Guinea pigs are popular, adorable pet rodents that have their own unique health problems. Some of these are more frequently encountered than others, and here we’ll learn about eight of their common health concerns. Knowing about these diseases can be helpful to the diligent guinea pig owner by giving them good tools for disease prevention and by being aware of signs to watch for so that veterinary care can be sought out early.
So, let’s delve into some common health issues of these cuties!
The 8 Guinea Pig Health Issues
1. Dental Disease/Malocclusion
You may be surprised to learn that a guinea pig’s teeth grow continuously throughout its life! In a normal situation, the teeth wear on each other—for example, the top teeth achieve a normal length by wearing against the bottom ones to keep their growth in check. If the mouth or jaw is not aligned properly, often due to genetics, diet, or trauma, the teeth that are not able to wear correctly will overgrow. This can cause a hard time for a guinea pig with eating or drinking but drooling or slobbering can also be a sign that there is a problem.
In cases where the teeth are regularly overgrowing, dental trimming will need to be done—this can be a recurring need throughout the guinea pig’s life. Pets with this condition should not be bred and a proper diet can help in some cases.
2. Respiratory Infections/Pneumonia
Pneumonia, or inflammation of the lungs, can be due to a bacterial (more commonly seen) or viral respiratory infection. This can be seen in animals that are housed in damp or humid environments but exposure to others (both sick animals or other even healthy species such as dogs or rabbits) can also play a role. Stress, age, poor nutrition, or poor sanitation in their environment can make guinea pigs more susceptible to this disease. Signs seen can include fast or difficult breathing, lethargy, decreased appetite, and eye or nose discharge although sometimes sudden death is the first and only sign.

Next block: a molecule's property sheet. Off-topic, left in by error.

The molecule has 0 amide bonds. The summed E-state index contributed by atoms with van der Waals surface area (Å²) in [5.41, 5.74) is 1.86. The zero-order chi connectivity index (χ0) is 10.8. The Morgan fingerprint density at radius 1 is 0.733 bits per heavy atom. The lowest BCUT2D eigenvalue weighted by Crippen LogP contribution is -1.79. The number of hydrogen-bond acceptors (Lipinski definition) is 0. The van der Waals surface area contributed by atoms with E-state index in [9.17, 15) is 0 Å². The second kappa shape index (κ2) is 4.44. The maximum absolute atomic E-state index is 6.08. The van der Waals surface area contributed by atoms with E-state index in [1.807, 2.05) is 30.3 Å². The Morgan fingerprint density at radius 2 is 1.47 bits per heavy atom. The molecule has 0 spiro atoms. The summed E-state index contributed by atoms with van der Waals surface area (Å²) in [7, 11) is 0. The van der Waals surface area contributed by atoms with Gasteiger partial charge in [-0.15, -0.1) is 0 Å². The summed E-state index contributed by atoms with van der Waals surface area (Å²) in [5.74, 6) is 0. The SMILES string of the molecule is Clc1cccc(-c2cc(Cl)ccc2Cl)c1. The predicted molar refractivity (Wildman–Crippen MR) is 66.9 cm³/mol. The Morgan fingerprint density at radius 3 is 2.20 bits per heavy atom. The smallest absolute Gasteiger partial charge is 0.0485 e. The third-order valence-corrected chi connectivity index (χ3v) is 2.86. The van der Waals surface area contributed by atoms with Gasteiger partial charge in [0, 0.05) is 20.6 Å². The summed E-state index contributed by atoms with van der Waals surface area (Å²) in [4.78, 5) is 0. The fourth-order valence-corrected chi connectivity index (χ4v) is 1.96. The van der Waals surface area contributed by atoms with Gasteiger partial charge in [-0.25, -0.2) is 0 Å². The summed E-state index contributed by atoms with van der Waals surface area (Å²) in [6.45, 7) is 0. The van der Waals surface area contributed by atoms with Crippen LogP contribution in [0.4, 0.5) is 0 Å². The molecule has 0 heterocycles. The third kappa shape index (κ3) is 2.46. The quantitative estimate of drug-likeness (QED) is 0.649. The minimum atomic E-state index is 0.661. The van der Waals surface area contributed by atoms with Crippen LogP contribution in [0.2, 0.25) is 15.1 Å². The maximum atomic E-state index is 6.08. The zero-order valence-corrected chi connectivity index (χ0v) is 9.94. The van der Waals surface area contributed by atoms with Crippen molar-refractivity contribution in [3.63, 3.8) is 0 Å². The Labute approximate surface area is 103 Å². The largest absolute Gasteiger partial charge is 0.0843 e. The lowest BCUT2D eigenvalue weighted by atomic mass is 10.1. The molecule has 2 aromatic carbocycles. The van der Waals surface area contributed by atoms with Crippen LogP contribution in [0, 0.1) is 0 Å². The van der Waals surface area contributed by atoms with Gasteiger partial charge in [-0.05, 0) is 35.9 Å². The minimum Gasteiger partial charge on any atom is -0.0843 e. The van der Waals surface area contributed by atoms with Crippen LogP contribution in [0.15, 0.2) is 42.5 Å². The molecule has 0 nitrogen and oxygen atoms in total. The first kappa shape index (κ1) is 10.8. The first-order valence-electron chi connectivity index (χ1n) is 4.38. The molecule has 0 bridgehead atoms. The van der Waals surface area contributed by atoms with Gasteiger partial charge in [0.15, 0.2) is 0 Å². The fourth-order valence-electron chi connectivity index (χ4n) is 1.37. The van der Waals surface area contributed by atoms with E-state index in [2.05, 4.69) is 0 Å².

Treatment includes antibiotics (for bacterial cases) and supportive care like intravenous (IV) fluids, oxygen treatment, vitamin C, and syringe feeding.
This disease is also commonly called “bumblefoot” and is most frequently found in guinea pigs that are walking on the wire bottoms of cages or an abrasive bedding material—an overweight guinea pig is also a risk factor. The affected feet will develop a thickened outer layer of skin that then will ulcerate and form a secondary bacterial infection. The infection can then ascend through the thickened skin up into the leg into the tendons and bone. Guinea pigs with pododermatitis are often in extreme pain and often vocal about their discomfort as well as not wanting to walk.
Removal of the damaged tissue, antibiotics, pain medication, foot soaks, and wound bandaging will be needed. Despite this, healing can still be a difficult endeavor and some pets may even need amputation. Prevention is key by having a dry, clean, non-abrasive environment coupled with weight management.
4. Ovarian Cyst
Female guinea pigs over 1-year-old can often develop cysts that occur spontaneously on their ovaries. They can be present on just one ovary but are most often present on both, are accompanied by a clear fluid, and can continue to grow in size. These cysts can signify reduced reproductive performance, but affected pets can also display hair loss, decreased appetite, distension of their belly, and lethargy.